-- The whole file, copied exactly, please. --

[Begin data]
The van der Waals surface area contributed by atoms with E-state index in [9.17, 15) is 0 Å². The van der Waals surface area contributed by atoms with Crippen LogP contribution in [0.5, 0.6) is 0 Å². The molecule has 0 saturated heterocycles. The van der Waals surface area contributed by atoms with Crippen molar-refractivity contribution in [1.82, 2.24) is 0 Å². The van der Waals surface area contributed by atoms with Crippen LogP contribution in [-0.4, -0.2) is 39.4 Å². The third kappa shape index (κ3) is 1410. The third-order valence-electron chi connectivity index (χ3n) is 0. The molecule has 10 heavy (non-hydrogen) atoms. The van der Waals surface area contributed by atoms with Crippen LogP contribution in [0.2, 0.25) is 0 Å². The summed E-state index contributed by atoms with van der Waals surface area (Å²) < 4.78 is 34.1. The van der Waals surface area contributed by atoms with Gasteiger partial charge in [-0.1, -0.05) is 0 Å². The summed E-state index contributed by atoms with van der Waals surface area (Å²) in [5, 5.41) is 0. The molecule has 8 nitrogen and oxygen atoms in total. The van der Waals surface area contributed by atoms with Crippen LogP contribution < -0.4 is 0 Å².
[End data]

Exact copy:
The van der Waals surface area contributed by atoms with E-state index in [9.17, 15) is 0 Å². The van der Waals surface area contributed by atoms with Crippen LogP contribution in [0.5, 0.6) is 0 Å². The molecule has 0 saturated heterocycles. The van der Waals surface area contributed by atoms with Crippen molar-refractivity contribution in [1.82, 2.24) is 0 Å². The van der Waals surface area contributed by atoms with Crippen LogP contribution in [-0.4, -0.2) is 39.4 Å². The third kappa shape index (κ3) is 1410. The third-order valence-electron chi connectivity index (χ3n) is 0. The molecule has 10 heavy (non-hydrogen) atoms. The van der Waals surface area contributed by atoms with Crippen LogP contribution in [0.2, 0.25) is 0 Å². The summed E-state index contributed by atoms with van der Waals surface area (Å²) < 4.78 is 34.1. The van der Waals surface area contributed by atoms with Gasteiger partial charge in [-0.1, -0.05) is 0 Å². The summed E-state index contributed by atoms with van der Waals surface area (Å²) in [5, 5.41) is 0. The molecule has 8 nitrogen and oxygen atoms in total. The van der Waals surface area contributed by atoms with Crippen LogP contribution < -0.4 is 0 Å².